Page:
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SDP's Skinnari: Finland like a Baltic country compared to Sweden

David Mac Dougall
SDP's Skinnari: Finland like a Baltic country compared to Sweden
SDP's Skinnari: Finland like a Baltic country compared to Sweden
Lahti MP Ville Skinnari talks about the lack of investment in Finland's regional infrastructure on the new episode of Newsmakers with David Mac Dougall. He also discusses the price of ice hockey success, and SDP party politics.

Social Democrat MP Ville Skinnari says levels of infrastructure spending in Finland are so low, that it makes Finland seem "like a Baltic country" compared to Sweden.

The Lahti politician makes the comments on the latest episode of HSTV's English-language current affairs show Newsmakers.

Skinnari says his party is "always for investments" in the Finnish regions, and he believes strong transport links and knowledge hubs can strengthen the economy.

"When you look at Sweden, there is a commitment for more than €60b investments" says Skinnari.

Finland's centre-right government coalition recently announced new transport projects in eastern Finland, Helsinki, Tampere and Turku totalling €700m.

"We are a Baltic country, if I'm honest, compared to Sweden" says freshman MP Skinnari. "And it has an impact also on employment, growth and so forth".

Commenting on the government's latest plans for more decentralisation of services, Skinnari says Prime Minister Juha Sipilä's Centre Party's message is "messy".

"The Centre Party has a tradition of strong regional politics and therefore it's been a little bit odd how the government does things on the one [hand] to centralise things, and right after, on the other hand, says that we are going to decentralise".

Skinnari says it's inevitable that in Finland, like other EU countries, the capital city has been a magnet for investment, skills, and young people moving from the regions. "It's obvious that capitals develop fast" he says. But he also notes that Finnish cities have a strong history of success, and the capital shouldn't be bolstered at the expense of the regions.

During his business career before becoming a politician, Skinnari worked in regional development in Oulu, and says there is "good know-how and skill base" there, even after the collapse of Nokia lead to widespread job losses in the northern city. "So I'm saying, why not try and build up something again, and that is what they are doing".

"If you look at tourism in Lapland, eastern Finland, [there are] excellent opportunities" he says. "You have to look at the region, infrastructure, what kind of communication, what kind of rail, road opportunities we have. And that's why it's important that Finland has a strong domestic airline, strong domestic railroads and roads. It's essential. Because otherwise the other cities won't develop".

Earlier in his life, Skinnari played in the Finnish ice hockey SM-Liiga for a Lahti team. He says he's "very proud" of the achievements of the national under-18 team this week, who won the World Championships in the USA, beating the Americans and Sweden on the way to clinch the gold medal.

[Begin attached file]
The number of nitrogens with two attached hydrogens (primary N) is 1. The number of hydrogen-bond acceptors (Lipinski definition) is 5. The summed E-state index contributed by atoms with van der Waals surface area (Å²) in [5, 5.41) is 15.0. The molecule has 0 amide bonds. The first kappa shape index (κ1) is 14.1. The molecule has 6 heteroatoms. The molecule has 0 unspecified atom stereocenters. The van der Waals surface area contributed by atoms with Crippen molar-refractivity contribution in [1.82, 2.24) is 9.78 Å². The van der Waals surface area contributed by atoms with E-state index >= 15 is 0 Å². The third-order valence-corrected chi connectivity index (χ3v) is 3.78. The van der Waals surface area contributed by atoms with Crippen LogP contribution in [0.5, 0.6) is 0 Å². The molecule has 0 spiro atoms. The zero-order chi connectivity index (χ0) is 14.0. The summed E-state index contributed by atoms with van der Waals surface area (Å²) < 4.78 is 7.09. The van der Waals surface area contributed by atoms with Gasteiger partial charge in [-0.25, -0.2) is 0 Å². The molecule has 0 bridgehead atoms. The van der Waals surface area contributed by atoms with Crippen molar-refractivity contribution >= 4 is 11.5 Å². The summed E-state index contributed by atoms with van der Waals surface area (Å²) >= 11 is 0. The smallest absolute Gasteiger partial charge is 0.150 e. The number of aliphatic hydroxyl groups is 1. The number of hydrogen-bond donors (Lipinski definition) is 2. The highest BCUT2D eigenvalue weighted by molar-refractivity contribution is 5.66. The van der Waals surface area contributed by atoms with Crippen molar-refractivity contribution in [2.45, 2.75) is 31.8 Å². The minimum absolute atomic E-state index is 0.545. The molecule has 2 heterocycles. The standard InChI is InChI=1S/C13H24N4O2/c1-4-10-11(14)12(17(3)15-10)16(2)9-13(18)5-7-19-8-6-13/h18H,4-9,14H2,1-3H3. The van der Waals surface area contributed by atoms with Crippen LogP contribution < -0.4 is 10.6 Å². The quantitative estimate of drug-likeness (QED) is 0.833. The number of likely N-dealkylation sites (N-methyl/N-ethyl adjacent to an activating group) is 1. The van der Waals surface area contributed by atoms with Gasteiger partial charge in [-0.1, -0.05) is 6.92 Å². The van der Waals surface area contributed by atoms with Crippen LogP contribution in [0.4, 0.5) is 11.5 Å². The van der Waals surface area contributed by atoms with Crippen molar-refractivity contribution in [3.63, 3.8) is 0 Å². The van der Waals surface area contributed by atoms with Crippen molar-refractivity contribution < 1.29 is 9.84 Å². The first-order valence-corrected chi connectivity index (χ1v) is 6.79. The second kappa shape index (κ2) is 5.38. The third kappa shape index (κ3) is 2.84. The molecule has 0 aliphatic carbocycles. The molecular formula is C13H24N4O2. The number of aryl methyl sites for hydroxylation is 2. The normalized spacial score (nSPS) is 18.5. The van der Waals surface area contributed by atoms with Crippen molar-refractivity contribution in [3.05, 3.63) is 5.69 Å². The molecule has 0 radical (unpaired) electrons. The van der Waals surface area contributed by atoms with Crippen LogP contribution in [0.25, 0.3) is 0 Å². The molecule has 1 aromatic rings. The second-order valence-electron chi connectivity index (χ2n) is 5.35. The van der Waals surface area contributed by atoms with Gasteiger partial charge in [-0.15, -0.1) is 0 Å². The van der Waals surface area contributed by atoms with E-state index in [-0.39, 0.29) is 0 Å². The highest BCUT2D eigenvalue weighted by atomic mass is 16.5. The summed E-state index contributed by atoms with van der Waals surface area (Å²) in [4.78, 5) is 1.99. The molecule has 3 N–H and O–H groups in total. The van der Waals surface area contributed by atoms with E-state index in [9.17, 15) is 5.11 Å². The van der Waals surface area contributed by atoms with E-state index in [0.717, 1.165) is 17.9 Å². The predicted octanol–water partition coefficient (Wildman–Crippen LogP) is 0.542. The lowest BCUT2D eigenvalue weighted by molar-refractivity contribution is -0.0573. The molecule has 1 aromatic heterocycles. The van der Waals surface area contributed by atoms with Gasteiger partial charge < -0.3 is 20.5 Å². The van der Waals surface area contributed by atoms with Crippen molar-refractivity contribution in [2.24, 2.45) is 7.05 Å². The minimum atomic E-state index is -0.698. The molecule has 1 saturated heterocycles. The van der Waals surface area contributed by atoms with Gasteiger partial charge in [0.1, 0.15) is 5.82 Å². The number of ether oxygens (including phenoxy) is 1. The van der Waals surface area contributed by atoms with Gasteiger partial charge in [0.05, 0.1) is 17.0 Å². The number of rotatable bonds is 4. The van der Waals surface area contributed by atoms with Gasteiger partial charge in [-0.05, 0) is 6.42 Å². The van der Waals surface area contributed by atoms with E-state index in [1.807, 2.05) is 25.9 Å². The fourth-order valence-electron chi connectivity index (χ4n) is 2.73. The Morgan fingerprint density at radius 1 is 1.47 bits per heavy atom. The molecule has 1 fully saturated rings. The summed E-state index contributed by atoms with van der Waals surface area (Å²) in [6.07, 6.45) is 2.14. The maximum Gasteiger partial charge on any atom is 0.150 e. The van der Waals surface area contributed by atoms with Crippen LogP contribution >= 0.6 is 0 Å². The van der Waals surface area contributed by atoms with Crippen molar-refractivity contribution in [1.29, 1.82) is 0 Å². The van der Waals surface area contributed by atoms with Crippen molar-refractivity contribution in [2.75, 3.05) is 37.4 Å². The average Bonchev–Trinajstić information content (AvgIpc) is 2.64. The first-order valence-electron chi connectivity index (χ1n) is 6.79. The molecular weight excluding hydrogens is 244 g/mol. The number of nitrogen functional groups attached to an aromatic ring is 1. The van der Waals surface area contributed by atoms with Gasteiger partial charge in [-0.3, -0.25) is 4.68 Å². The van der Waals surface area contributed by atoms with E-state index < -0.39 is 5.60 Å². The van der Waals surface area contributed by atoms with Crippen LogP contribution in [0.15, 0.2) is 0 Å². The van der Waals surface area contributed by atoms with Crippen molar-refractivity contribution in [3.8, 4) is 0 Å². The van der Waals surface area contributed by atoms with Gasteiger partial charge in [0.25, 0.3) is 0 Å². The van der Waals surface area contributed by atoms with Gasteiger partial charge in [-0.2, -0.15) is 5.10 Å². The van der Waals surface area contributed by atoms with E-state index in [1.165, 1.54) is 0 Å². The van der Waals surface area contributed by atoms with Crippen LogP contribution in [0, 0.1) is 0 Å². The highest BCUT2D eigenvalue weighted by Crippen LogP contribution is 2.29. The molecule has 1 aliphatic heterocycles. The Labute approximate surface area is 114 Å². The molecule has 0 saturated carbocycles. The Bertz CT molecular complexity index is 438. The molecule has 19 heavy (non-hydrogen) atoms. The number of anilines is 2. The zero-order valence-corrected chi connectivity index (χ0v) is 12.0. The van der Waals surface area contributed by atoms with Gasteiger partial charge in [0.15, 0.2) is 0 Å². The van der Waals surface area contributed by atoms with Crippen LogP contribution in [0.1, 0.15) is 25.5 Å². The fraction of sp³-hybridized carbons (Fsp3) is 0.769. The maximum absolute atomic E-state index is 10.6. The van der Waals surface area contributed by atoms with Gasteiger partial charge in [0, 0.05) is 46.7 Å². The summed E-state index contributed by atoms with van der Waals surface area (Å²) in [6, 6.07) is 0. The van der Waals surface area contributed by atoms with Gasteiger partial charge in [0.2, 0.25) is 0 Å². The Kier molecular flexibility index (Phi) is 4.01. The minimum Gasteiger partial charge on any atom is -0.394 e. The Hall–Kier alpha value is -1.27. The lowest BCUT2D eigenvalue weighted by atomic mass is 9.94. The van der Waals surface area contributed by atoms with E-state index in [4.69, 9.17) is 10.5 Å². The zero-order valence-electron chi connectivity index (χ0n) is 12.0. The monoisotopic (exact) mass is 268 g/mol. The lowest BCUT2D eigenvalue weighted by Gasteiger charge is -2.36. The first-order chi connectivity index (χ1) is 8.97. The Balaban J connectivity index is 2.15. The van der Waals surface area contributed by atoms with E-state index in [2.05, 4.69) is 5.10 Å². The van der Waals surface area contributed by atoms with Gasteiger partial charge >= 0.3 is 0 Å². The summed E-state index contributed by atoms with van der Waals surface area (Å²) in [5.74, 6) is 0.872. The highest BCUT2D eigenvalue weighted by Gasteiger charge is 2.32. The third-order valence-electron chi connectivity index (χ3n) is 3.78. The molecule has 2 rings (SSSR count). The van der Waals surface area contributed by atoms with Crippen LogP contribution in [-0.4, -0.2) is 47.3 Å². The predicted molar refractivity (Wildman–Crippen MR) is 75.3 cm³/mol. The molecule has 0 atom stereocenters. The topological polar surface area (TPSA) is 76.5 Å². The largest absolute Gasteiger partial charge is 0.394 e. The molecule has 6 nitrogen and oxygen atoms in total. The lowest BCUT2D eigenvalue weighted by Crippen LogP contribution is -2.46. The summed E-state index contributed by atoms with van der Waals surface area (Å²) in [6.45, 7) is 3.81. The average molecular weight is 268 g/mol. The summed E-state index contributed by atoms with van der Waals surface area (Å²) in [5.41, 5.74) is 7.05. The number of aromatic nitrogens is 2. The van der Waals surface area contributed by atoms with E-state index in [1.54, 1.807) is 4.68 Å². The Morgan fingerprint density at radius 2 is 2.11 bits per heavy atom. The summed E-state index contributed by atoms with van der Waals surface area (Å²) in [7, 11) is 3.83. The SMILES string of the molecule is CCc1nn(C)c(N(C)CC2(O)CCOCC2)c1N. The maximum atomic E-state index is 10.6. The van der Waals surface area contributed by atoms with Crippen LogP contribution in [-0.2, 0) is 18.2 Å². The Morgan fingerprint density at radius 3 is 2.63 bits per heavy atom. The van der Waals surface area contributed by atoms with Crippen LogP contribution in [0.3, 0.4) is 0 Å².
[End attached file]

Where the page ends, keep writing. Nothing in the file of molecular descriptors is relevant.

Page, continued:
But Skinnari concedes the financial cost and commitment expected of young players, puts enjoyment of the sport out of reach of many lower income Finns.

"If you look at the cost side, if you look at the parent's free time, and having a normal life as a child, so it has a side effect" he explains. "If you have an average 10-year old, 12-year old, 14-year old the monthly cost here in Helsinki region and in bigger cities is even 200, 300 euros".

A 2014 study by the Ministry of Education found that a the cost of an average 17-year old, who had been playing ice hockey for ten years, could be as high as €90,000.

Skinnari's two sons both play hockey, and he has coached junior teams in Lahti as well, so he says he understands the expenses involved. But he is adamant that getting children involved in sports shouldn't depend on their income, and that more could be done at primary schools, and in municipalities.

"I'm a member of the Ministry of Sports committee which is making a strategy for these kind of things. We are trying to build up different models. So it's not just charity work, it's not just having certain funds. I think it's more down to earth. You must have an opportunity to do sports without being a member of a club".

Turning finally to Social Democrat party politics, Skinnari says his party, and the country "need the trade unions" but that they must also change, to help bring about the structural reform that experts say is needed to make the Finnish economy more competitive.

"What I'm saying is that also the trade unions must renew themselves, and the way of thinking, because the world is changing very very fast. And the same goes for employers side. I think it's not just the one side, it's something in Finland we call for long term bilateral or trilateral bargaining agreements, and that's something that i am worried about, especially [Finance Minister Alexander Stubb's ] Kokoomus Party and certain people in politics are not willing to continue with this kind of society where we made long-term agreements".

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